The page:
The V-Cone flow meter is a differential pressure meter. The principle of operation is based on Bernoulli’s theory of conservation of energy — as the cross-sectional area changes, so must velocity. By placing the cone in the pipe, the cross-sectional area is reduced, forcing velocity of the fluid to increase. As velocity increases, pressure drops, and it is that pressure drop that can be measured and used to determine the fluid flow rate. As the fluid moves past the cone, very short vortices are formed that result in a low-amplitude, high-frequency signal with high stability. The V-Cone maintains ±0.5% accuracy and ±0.1% repeatability over a 10 to 1 turndown and the cone conditions the fluid such that there is relatively low permanent head loss.
The low permanent head loss achieved by the V-Cone meter results from the shape of the cone itself, which minimises energy losses commonly caused by areas of low flow, cavitation and erratic flows. Each V-Cone flow meter is sized to meet desired application requirements and may be specifically designed to have high or low head loss. Regardless, the overall energy consumed by the meter is minimised because of its inherently efficient design characteristics.
The turbulent vortices produced by the V-Cone condition the liquid flow to be homogeneously distributed and extremely stable. It is this turbulent flow that actually protects the cone as well as the surrounding pipe. The turbulent flow forms a boundary layer against the pipe wall and cone, protecting it from particle impingement, which can cause deterioration or build-up on the surfaces.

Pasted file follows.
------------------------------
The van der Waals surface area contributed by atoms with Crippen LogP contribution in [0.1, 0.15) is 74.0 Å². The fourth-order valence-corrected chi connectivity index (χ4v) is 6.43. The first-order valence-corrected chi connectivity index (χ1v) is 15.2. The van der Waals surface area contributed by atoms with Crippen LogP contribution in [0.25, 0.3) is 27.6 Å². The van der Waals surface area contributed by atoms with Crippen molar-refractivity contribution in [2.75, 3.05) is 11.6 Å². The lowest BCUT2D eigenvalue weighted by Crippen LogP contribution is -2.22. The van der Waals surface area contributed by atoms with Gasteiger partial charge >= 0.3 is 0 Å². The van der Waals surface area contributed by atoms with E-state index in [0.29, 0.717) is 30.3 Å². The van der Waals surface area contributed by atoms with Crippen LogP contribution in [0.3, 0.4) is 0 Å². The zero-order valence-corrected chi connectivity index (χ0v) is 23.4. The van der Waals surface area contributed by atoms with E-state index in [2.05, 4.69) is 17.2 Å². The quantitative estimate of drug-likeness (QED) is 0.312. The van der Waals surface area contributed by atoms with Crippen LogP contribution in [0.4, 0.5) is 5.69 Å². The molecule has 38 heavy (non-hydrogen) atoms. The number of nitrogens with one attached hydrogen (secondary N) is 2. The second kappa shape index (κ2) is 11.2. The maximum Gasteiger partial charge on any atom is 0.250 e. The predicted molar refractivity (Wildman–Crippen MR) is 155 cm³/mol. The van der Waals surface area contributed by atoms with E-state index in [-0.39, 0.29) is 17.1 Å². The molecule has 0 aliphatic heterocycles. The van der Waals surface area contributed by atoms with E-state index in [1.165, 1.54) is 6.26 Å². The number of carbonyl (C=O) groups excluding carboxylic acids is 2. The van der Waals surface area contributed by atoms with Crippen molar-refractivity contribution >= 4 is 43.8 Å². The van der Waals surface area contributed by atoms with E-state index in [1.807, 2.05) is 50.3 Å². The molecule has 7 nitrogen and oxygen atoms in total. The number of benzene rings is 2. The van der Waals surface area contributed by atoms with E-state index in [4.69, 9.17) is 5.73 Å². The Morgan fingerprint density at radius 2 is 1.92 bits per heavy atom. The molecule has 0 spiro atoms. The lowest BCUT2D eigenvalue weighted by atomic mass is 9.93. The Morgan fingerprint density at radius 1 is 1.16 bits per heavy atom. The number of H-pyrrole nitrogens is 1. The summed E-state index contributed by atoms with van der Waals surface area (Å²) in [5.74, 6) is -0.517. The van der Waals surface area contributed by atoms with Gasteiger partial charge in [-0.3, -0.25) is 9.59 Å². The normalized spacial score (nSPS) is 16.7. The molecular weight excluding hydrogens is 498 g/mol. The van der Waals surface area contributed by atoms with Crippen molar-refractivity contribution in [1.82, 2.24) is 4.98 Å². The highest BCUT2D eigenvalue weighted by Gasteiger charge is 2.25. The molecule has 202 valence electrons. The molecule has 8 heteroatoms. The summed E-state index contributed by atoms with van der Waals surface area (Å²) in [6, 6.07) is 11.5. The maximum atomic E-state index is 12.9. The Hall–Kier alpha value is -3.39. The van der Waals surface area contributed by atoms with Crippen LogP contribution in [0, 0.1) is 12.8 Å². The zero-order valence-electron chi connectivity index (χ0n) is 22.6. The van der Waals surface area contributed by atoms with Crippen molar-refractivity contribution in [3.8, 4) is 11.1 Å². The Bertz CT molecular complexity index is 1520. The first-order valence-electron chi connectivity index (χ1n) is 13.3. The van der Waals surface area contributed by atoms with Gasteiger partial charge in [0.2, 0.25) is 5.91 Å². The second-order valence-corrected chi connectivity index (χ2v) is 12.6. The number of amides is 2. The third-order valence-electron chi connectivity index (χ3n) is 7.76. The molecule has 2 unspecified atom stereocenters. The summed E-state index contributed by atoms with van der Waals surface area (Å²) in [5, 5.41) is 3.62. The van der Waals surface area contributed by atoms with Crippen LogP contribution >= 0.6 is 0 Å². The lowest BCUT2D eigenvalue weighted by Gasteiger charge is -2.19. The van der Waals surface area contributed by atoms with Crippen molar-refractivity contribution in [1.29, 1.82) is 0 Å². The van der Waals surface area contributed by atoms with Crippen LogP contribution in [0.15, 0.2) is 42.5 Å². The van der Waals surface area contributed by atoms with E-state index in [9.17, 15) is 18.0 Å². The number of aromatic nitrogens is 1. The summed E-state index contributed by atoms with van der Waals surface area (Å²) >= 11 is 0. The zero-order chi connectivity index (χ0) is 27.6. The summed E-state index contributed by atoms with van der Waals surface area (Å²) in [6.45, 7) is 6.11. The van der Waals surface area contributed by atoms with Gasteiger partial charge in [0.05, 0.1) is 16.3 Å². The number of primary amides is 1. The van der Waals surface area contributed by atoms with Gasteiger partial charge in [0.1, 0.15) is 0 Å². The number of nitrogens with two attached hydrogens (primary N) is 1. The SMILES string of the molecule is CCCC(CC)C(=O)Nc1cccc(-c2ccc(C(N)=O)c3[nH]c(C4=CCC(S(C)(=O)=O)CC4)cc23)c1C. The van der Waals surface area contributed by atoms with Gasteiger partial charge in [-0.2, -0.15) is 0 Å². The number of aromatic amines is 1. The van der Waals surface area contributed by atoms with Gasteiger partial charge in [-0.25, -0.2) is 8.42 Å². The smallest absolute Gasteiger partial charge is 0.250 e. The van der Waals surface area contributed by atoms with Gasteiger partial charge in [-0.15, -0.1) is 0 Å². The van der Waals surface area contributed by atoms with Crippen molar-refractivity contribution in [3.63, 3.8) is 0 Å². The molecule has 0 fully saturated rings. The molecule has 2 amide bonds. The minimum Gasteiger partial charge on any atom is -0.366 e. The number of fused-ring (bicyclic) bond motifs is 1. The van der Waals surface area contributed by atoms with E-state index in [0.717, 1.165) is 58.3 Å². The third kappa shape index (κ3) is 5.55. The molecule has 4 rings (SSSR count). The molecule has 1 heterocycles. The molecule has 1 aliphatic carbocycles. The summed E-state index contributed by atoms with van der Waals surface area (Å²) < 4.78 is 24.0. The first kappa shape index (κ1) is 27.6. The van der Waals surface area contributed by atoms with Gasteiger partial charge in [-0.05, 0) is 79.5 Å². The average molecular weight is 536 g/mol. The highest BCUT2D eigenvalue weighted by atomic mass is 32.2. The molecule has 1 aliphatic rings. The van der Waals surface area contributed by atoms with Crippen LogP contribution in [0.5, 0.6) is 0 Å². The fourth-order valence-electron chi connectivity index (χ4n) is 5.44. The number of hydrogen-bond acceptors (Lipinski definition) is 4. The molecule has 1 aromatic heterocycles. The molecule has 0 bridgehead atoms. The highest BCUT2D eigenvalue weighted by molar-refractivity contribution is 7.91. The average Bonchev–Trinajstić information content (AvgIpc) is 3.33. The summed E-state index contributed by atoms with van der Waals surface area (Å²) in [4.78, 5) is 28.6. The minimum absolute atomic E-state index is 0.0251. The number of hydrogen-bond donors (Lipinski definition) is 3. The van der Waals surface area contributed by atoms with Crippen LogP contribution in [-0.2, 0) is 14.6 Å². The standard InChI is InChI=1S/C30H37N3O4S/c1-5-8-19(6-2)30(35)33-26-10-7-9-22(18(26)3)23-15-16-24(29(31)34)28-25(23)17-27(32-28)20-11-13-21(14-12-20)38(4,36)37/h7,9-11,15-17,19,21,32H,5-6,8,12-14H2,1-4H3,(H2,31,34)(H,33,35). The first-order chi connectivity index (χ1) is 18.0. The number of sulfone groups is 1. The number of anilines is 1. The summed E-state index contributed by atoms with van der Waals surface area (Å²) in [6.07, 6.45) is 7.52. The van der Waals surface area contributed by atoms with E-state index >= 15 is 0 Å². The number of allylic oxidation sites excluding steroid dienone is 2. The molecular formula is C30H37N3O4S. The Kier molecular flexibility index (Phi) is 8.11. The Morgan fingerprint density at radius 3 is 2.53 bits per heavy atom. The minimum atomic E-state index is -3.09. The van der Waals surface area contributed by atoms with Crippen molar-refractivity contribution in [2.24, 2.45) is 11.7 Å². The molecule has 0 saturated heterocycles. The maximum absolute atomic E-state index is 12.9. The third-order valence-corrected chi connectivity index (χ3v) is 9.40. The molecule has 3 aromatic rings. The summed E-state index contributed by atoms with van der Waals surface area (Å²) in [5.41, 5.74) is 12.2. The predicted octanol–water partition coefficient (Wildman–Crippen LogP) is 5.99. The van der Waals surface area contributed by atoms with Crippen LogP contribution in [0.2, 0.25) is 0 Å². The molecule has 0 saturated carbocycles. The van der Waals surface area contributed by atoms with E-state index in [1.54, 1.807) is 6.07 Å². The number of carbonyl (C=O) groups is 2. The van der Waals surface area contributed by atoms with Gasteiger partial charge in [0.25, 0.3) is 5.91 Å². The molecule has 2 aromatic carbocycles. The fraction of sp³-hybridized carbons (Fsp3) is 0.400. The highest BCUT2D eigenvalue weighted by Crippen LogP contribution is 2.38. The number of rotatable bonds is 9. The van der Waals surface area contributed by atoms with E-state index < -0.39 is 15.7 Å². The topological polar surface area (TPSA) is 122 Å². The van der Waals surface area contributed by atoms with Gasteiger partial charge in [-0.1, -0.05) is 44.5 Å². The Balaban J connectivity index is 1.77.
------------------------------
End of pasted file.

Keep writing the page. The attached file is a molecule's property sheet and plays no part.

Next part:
Normal surface deterioration in flow meters, piping and other equipment occurs as a result of fluid sheer stress. Shear stress creates a problem where there is a solid boundary layer in direct contact with the walls of the pipe. Shear stress occurs in laminar and unstable turbulent flows. The V-Cone’s very stable turbulent flow all but eliminates this shear stress and consequently results in no surface deterioration.
Additionally, due to the shape of the cone, there is little chance of cavitation on the backside of the cone to erode the surface. Each V-Cone is calibrated during the manufacturing process, and because the design is so robust, there is never a need for regular maintenance or recalibration after installation.
With its self-conditioning, no-moving-parts differential pressure (dP) sensing technology, the V-Cone flow meter is now installed in a wide variety of oil production, refining and pipeline applications around the world. Its low-maintenance, no-moving-parts design is proven to remain accurate and all but eliminates the need to shut down production for calibrations, inspections or regular primary element replacement needed for an orifice plate. It saves money by increasing production up-time and reducing labour costs.